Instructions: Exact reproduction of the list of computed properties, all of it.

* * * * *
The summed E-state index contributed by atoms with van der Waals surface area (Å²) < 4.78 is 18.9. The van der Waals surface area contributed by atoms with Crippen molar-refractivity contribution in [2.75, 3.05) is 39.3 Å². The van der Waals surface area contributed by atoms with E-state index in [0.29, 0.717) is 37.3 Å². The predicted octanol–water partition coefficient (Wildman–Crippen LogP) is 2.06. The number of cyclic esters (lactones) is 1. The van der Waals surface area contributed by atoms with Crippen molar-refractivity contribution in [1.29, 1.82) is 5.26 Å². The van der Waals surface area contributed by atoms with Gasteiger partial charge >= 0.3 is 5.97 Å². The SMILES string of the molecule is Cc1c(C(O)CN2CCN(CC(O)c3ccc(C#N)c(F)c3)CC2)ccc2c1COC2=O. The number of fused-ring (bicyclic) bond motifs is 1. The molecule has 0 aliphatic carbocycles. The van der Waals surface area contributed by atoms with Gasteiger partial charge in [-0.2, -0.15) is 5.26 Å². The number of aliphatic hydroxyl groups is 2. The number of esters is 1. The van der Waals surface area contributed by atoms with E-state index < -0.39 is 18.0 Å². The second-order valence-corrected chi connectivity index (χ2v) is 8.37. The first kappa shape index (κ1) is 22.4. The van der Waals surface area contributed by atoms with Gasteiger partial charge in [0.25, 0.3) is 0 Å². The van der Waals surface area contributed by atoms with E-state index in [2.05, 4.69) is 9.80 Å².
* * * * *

The summed E-state index contributed by atoms with van der Waals surface area (Å²) < 4.78 is 18.9. The van der Waals surface area contributed by atoms with Crippen molar-refractivity contribution in [2.75, 3.05) is 39.3 Å². The van der Waals surface area contributed by atoms with E-state index in [0.29, 0.717) is 37.3 Å². The predicted octanol–water partition coefficient (Wildman–Crippen LogP) is 2.06. The number of cyclic esters (lactones) is 1. The van der Waals surface area contributed by atoms with Crippen molar-refractivity contribution in [1.29, 1.82) is 5.26 Å². The van der Waals surface area contributed by atoms with Gasteiger partial charge >= 0.3 is 5.97 Å². The SMILES string of the molecule is Cc1c(C(O)CN2CCN(CC(O)c3ccc(C#N)c(F)c3)CC2)ccc2c1COC2=O. The number of fused-ring (bicyclic) bond motifs is 1. The molecule has 0 aliphatic carbocycles. The van der Waals surface area contributed by atoms with Gasteiger partial charge in [-0.2, -0.15) is 5.26 Å². The number of aliphatic hydroxyl groups is 2. The number of esters is 1. The van der Waals surface area contributed by atoms with E-state index < -0.39 is 18.0 Å². The second-order valence-corrected chi connectivity index (χ2v) is 8.37. The first kappa shape index (κ1) is 22.4. The van der Waals surface area contributed by atoms with Gasteiger partial charge in [0.25, 0.3) is 0 Å². The van der Waals surface area contributed by atoms with E-state index in [2.05, 4.69) is 9.80 Å².